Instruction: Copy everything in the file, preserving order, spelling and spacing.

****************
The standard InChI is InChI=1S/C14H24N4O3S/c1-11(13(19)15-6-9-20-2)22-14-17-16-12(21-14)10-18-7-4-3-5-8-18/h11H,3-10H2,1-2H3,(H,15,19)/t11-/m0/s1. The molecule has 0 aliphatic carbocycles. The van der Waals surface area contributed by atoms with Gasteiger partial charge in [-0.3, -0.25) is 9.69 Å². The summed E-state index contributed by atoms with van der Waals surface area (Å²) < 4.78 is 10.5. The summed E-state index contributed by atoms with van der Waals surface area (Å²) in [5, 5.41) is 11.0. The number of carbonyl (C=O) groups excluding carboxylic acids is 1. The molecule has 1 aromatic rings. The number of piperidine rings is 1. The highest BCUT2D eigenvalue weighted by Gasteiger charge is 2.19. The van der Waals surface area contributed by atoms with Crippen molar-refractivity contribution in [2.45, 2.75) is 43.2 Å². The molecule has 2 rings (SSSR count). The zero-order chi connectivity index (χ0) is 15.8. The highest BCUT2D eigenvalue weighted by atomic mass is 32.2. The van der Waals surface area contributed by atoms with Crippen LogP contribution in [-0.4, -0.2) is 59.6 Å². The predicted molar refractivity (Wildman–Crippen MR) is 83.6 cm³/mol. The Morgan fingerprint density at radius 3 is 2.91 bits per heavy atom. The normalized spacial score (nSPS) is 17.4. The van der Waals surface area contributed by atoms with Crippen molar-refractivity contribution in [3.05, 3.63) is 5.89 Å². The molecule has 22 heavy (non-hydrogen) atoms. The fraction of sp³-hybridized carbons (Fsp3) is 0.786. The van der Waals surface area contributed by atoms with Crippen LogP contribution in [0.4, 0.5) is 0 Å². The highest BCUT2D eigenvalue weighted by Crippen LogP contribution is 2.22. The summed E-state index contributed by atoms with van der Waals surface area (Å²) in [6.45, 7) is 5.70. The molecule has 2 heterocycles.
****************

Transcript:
The standard InChI is InChI=1S/C14H24N4O3S/c1-11(13(19)15-6-9-20-2)22-14-17-16-12(21-14)10-18-7-4-3-5-8-18/h11H,3-10H2,1-2H3,(H,15,19)/t11-/m0/s1. The molecule has 0 aliphatic carbocycles. The van der Waals surface area contributed by atoms with Gasteiger partial charge in [-0.3, -0.25) is 9.69 Å². The summed E-state index contributed by atoms with van der Waals surface area (Å²) < 4.78 is 10.5. The summed E-state index contributed by atoms with van der Waals surface area (Å²) in [5, 5.41) is 11.0. The number of carbonyl (C=O) groups excluding carboxylic acids is 1. The molecule has 1 aromatic rings. The number of piperidine rings is 1. The highest BCUT2D eigenvalue weighted by Gasteiger charge is 2.19. The van der Waals surface area contributed by atoms with Crippen molar-refractivity contribution in [2.45, 2.75) is 43.2 Å². The molecule has 2 rings (SSSR count). The zero-order chi connectivity index (χ0) is 15.8. The highest BCUT2D eigenvalue weighted by atomic mass is 32.2. The van der Waals surface area contributed by atoms with Crippen LogP contribution in [-0.4, -0.2) is 59.6 Å². The predicted molar refractivity (Wildman–Crippen MR) is 83.6 cm³/mol. The Morgan fingerprint density at radius 3 is 2.91 bits per heavy atom. The normalized spacial score (nSPS) is 17.4. The van der Waals surface area contributed by atoms with Crippen molar-refractivity contribution in [3.05, 3.63) is 5.89 Å². The molecule has 22 heavy (non-hydrogen) atoms. The fraction of sp³-hybridized carbons (Fsp3) is 0.786. The van der Waals surface area contributed by atoms with Crippen LogP contribution in [0.4, 0.5) is 0 Å². The highest BCUT2D eigenvalue weighted by Crippen LogP contribution is 2.22. The summed E-state index contributed by atoms with van der Waals surface area (Å²) in [6.45, 7) is 5.70. The molecule has 2 heterocycles.